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Philips, SK Telecom to Test NFC in Seoul

The two companies are launching a trial of Near Field Communication technology in Seoul, Korea, that will let participants use their mobile phones to download music, unlock doors and pay for goods and services.
By Claire Swedberg
May 26, 2006Philips Semiconductors and South Korean mobile telephone communications company SK Telecom (SKT) are launching a trial in Seoul, Korea, using Near Field Communication (NFC) technology to download content, unlock doors and pay for goods and services. The trial will include about 400 participants, about half of which will use phones manufactured with a Philips' NFC RFID chip, antenna and microcontroller. The other half will use phones retrofitted with what Philips and SKT describe as "plug and play" add-on NFC hardware (an NFC chip and antenna).

SK Telecom is providing the commercialized payment services, says Bettina Kuhrt, Philips Semiconductors' program manager for NFC projects, while Philips is contributing NFC phone hardware, software, reader chips and applications know-how. Philips is also working with a variety of partners for this pilot, including operators, service providers, handset manufacturers, credit card companies, consumer electronics manufacturers and retailers.


Bettina Kuhrt, Philips Semiconductors
The company has been involved in several similar trials, Kuhrt says, in the United States, Europe (see French NFC Payment Trial Kicks Off), Taiwan and other areas. Since July 2005, Philips has been working with Taiwan's Proximity Mobile Transaction Service Alliance (PMTSA) to make secure payments using NFC for public transportation. "I think, by having these trials, we prove there is a global interest in this technology," Kuhrt says, "and we are able to bring a benefit to users, wherever they are."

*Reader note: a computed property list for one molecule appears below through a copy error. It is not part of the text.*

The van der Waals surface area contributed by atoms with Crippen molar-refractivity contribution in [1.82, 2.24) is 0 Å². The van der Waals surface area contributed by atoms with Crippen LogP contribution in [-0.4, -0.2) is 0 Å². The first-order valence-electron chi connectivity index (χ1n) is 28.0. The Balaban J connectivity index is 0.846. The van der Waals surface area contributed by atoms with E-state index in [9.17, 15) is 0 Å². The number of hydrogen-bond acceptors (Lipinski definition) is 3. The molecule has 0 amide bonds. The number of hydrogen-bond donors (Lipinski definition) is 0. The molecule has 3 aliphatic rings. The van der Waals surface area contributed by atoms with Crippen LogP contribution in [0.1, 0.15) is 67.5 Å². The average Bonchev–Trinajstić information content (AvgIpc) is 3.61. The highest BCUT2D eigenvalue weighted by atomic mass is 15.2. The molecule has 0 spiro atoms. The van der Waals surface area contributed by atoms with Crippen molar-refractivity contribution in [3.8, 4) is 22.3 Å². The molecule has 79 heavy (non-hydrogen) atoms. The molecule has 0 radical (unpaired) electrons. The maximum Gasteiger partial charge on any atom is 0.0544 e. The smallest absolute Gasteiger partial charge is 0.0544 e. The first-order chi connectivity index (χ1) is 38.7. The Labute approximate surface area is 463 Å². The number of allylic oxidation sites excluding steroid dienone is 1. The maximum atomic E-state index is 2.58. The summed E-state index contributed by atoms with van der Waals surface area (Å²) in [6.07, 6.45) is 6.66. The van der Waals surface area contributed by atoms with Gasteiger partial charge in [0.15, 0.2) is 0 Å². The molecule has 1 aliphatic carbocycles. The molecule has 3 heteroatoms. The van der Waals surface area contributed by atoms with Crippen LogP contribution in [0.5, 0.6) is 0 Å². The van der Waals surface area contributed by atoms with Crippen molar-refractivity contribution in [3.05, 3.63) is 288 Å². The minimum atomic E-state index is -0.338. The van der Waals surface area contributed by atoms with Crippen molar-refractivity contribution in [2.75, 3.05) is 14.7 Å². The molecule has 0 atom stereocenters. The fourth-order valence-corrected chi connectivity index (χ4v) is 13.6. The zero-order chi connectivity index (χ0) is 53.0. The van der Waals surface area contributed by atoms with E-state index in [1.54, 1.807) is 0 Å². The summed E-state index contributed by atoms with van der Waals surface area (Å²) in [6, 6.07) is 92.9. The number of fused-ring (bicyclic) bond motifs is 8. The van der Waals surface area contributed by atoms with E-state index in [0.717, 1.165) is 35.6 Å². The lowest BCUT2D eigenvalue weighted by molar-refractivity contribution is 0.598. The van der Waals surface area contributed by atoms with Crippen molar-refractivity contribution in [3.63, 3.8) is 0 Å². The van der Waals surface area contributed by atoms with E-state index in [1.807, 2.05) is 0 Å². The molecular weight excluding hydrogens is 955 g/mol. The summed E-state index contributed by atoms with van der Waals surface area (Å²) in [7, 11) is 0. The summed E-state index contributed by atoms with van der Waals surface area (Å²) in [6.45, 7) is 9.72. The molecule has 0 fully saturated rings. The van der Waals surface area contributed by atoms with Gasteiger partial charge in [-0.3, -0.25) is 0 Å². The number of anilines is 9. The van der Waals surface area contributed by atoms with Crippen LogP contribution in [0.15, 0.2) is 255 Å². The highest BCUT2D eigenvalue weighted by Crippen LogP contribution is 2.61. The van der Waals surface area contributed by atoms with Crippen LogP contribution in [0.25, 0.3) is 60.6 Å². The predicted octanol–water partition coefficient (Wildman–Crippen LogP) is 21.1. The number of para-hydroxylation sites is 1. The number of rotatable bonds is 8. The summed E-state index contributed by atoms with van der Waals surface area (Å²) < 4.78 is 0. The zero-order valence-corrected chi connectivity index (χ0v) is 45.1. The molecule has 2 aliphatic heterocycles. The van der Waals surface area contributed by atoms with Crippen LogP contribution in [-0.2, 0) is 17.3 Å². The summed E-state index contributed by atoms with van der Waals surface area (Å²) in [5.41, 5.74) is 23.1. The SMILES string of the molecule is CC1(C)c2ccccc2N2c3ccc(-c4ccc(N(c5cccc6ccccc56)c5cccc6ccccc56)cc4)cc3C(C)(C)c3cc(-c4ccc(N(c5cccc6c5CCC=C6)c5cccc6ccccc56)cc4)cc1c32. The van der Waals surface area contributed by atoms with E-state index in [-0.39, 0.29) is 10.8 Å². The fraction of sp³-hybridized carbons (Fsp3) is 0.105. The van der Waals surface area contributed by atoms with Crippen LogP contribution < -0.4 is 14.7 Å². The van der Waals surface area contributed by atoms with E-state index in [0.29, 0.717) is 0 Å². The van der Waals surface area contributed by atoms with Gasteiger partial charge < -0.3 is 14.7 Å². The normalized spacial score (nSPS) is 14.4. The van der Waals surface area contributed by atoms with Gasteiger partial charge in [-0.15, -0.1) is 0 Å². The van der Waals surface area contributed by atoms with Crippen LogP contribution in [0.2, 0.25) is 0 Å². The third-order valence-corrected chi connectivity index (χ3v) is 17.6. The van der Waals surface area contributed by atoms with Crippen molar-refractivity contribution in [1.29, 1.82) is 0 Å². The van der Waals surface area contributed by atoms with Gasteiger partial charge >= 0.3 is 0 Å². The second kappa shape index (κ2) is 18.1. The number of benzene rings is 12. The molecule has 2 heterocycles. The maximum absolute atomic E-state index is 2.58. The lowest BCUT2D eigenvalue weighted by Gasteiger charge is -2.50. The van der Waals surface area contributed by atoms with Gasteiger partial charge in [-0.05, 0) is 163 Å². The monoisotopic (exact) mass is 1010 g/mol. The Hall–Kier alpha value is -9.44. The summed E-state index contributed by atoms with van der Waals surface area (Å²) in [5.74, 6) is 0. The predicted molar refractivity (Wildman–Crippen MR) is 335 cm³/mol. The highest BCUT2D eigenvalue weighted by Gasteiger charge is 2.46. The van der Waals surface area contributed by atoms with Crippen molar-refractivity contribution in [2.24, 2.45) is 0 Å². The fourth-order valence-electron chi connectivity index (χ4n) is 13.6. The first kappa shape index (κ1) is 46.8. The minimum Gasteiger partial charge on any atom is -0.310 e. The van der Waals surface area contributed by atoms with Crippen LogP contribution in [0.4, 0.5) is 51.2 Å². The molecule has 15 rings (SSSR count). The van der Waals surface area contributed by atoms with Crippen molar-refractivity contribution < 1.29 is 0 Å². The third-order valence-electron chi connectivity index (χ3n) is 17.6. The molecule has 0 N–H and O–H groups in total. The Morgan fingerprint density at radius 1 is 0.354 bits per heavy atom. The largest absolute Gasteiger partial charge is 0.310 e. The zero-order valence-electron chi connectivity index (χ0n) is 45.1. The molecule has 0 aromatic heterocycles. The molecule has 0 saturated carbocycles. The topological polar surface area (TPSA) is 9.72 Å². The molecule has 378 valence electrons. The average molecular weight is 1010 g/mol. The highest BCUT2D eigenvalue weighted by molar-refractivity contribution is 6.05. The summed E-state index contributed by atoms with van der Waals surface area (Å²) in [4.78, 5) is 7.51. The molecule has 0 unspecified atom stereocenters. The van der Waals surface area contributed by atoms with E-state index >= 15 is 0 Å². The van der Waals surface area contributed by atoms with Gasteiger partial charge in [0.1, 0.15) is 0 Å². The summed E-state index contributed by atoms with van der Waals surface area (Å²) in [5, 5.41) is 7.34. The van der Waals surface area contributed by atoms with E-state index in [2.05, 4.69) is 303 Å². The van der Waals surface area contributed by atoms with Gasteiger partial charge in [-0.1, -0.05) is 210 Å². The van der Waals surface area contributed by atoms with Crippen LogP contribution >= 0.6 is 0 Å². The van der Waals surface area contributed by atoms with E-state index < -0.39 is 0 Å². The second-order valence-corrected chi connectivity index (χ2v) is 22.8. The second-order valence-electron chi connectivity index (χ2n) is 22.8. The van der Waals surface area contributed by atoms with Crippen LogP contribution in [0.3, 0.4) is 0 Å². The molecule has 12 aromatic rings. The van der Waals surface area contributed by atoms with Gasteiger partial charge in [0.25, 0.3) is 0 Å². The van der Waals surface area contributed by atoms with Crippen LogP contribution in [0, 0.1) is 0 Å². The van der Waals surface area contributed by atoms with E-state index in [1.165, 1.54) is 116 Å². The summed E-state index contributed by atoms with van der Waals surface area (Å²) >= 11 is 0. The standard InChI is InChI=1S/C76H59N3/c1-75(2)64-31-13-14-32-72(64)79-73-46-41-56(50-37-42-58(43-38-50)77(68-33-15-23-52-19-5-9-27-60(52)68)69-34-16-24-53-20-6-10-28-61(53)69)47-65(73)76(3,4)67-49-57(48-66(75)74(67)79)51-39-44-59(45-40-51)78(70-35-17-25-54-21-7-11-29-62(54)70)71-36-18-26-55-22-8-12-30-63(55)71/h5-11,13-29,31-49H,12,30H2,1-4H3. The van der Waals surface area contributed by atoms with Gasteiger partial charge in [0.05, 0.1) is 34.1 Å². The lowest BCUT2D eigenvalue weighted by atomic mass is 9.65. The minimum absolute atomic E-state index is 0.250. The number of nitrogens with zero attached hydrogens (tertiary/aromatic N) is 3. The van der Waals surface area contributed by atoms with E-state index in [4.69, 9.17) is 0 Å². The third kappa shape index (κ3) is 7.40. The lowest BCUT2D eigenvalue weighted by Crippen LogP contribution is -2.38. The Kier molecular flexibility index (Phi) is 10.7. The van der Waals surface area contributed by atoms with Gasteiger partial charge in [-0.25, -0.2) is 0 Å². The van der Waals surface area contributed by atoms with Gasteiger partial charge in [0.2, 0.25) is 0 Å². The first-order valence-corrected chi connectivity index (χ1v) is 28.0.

The NFC-enabled phones, equipped with Philips' RFID chips compliant with the ISO 14443A standard for contactless cards (smart cards), can be read at a range of less than 10 centimeters (4 inches). As such, the phones can function like contactless cards to pay for goods and services or access facilities. The phones can also serve as RFID interrogators (readers) to read tags, download data and enable peer-to-peer communication with other phones and devices.

According to Kuhrt, the Korean pilot begins in June and will run for about six months. During that time, participants will use their phones to unlock doors and read active posters (i.e., those with embedded RFID tags). For access-control applications, the users will be able to open doors by holding their phones close to an adjacent interrogator. With active posters, users will present their phones close to the poster and download such things as wallpaper, ring tones, music and public transportation schedules.

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